Dam Data: Health Systems, Machines, And Learning

April 9, 2018

Contributed Commentary by Michael Pencina

April 9, 2018 | Too often evidence in health care resembles raindrops in a storm. Whether or how much you get wet depends on where you stand metaphorically speaking. How far and how deeply a clinical insight penetrates can have little to do with the strength of the evidence at its foundation.

Increased use of electronic health records (EHRs) and other digital data has brought what amounts to a deluge of potential evidence, one that never ends. A “learning health system” can create the equivalent of a hydroelectric dam – a place to catch all of those raindrops in one place and release them in a coordinated, powerful way. As the National Institutes of Health describes it, a learning health system “creates a continuous cycle or feedback loop in which scientific evidence informs clinical practice while data gathered from clinical practice and administrative sources inform scientific investigation.”

Given the amounts of data available, machine learning is quickly becoming indispensable to making that loop from science to clinical practice. Machine learning allows practitioners to reach beyond their own experiences and access the sum of experiences of all patients of all physicians in the health system.  It mimics how physicians think about treatment options, but at a scale that can only be achieved with computing.

But machine learning is not sufficient on its own.  Clinical expertise, study design, and deep understanding of the data to be analyzed are as critical as the machine learning methods to be applied. This makes a university health system an ideal proving ground. Proximity to the university’s statistical, computer science, engineering, and clinical researchers encourages the fusion of expertise that must occur.

Among the machine learning projects we are undertaking, perhaps the closest to mimicking the traditional use of evidence is a decision support tool to help clinicians managing diabetes patients’ glucose levels. There are a number of established and novel treatment options for patients with high hemoglobin A1c levels; patients respond differently to each. It’s not uncommon for a patient to see no decrease in Hb A1c levels even after trying two or three treatments. With machine learning, we are able to scale a physician’s decision-making process. Rather than rely on one physician’s anecdotal knowledge and experience with similar patients, we can harvest the data of all patients with high Hb A1c with clinical and treatment characteristics similar to our patient at hand.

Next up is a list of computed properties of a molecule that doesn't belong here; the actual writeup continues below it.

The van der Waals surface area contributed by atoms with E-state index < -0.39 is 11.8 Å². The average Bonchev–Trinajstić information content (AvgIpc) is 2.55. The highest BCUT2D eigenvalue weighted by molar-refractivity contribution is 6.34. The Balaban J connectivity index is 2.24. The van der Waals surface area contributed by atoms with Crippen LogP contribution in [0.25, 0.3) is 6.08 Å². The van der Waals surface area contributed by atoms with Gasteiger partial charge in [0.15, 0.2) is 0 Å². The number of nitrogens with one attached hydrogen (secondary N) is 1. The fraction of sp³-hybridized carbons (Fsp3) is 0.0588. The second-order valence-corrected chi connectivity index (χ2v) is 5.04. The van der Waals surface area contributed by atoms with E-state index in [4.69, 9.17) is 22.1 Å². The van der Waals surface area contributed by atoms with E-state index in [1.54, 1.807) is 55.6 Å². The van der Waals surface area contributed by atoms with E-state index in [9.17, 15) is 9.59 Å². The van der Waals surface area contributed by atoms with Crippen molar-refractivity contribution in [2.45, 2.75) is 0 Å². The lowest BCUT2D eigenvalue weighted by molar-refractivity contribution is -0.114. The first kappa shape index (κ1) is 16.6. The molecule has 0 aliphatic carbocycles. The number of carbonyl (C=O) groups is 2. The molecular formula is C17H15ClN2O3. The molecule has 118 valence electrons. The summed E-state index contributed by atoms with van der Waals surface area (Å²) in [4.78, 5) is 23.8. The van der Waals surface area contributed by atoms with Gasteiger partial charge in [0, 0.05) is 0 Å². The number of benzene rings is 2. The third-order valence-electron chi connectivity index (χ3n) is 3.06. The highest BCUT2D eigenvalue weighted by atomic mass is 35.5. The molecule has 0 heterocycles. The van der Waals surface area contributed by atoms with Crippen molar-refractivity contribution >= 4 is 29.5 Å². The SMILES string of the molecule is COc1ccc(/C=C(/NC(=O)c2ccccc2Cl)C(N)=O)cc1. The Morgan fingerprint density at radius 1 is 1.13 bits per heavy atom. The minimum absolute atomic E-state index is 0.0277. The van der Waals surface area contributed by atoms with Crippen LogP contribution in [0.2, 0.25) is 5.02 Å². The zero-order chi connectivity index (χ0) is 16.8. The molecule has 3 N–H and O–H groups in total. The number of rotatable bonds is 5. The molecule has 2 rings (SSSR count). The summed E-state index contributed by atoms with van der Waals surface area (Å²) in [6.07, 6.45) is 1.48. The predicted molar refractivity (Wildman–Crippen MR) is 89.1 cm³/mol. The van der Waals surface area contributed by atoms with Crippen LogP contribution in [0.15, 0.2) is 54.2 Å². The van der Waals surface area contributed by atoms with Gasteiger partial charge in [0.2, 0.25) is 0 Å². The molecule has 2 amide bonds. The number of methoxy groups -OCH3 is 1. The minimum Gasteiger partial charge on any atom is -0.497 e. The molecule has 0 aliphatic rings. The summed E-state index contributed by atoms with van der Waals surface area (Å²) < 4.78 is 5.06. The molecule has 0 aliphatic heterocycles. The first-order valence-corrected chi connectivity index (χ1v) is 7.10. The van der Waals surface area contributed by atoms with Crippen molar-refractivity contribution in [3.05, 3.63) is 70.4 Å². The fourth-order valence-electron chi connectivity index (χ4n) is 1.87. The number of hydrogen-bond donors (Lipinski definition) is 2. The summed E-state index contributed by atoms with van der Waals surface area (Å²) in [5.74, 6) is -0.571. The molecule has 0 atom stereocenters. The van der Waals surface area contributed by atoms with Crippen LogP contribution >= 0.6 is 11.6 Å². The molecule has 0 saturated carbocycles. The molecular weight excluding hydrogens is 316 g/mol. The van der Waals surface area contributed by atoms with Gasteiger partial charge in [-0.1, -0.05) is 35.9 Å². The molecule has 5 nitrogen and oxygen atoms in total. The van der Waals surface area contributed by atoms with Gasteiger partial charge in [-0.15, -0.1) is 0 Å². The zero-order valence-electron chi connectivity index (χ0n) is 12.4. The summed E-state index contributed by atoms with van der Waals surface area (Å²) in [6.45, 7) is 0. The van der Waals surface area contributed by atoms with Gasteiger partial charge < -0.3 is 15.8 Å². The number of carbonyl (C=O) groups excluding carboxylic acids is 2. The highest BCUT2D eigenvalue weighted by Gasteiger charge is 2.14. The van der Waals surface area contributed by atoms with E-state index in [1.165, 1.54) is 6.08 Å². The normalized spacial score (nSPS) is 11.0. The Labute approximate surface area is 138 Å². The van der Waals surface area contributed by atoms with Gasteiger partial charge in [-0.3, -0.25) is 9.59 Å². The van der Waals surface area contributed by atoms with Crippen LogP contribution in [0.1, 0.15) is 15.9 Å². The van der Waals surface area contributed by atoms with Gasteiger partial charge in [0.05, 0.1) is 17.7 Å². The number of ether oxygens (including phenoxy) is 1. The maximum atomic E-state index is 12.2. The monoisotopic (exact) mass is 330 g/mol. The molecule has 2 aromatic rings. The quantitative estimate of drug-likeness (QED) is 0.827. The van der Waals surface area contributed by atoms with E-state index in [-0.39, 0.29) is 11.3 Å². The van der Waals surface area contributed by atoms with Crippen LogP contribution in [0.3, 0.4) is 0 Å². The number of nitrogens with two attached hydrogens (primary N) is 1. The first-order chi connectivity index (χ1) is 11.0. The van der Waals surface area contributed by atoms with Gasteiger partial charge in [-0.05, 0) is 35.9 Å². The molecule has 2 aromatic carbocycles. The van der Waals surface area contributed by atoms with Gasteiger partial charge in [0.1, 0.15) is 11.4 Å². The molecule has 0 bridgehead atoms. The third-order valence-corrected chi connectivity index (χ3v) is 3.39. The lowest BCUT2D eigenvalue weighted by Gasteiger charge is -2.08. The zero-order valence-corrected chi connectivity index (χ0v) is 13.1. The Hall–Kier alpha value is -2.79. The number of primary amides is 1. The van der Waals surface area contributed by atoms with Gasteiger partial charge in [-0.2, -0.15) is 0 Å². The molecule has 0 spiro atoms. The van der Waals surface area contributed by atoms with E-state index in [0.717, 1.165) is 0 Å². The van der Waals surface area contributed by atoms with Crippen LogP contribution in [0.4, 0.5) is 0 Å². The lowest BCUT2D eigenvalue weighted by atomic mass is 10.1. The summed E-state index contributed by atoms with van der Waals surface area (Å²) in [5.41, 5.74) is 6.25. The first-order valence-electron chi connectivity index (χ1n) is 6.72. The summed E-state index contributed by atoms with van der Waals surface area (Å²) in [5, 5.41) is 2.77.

We use a deep recurrent neural network model in which the algorithm includes patients with two elevated levels prior to a treatment change and one re-check after a treatment change. That, however, excludes patients with no change in treatment—an important population. Drawing on faculty expertise in causal inference, we use patient characteristics to create longitudinal matches between patients with and without medication change. Our machine learning model is applied to the sample created to estimate the expected Hb A1c treatment response according to the medication that would be prescribed, or no medication change.

In another project involving diabetes patients, we are exploring a deep learning model to predict their risk of a wide range of complications. This Deep Poisson factor model takes advantage of characteristics available through advanced machine learning—non-linear analysis, search of a complex model space, imputation through a correlation structure, a single model for all outcomes—that differ from the more traditional LASSO regression we are using as a comparison.    

The power of predictive modeling through machine learning has many applications. Machine learning can improve care beyond what is captured in EHRs as well. Anyone who has purchased a flat screen TV knows that their display involves thousands of dots that come together to form an image. A deep learning algorithm adept at learning by reading these pixels can process visual information including medical imaging. We are training this kind of algorithm to analyze various types of medical images (for example, invasive coronary angiograms) to search for the ability to determine the significance and location of various forms of disease (for example, obstructive coronary stenosis).  A model built and trained on a consensus opinion of practitioners in a health system—or even across several health systems—would likely have better, and certainly more consistent, performance given what we know about inter-rater reliability. Eventually, a system utilizing such an algorithm could interact with physicians as they perform the procedure, providing real time feedback to ensure focus on the most significant areas of an image.

What’s certain is the deluge of healthcare data will continue to intensify. What these examples demonstrate is the challenge presented to clinicians, statisticians, bioinformaticists, engineers, and computer scientists is to work together to strengthen tools built on artificial intelligence to take advantage of this flow of evidence. When they do, the result will be health care that’s more effective and more precise for each patient.

Michael Pencina, PhD, is faculty associate director and director of biostatistics for the Duke Clinical Research institute and a professor of biostatistics and bioinformatics at the Duke School of Medicine.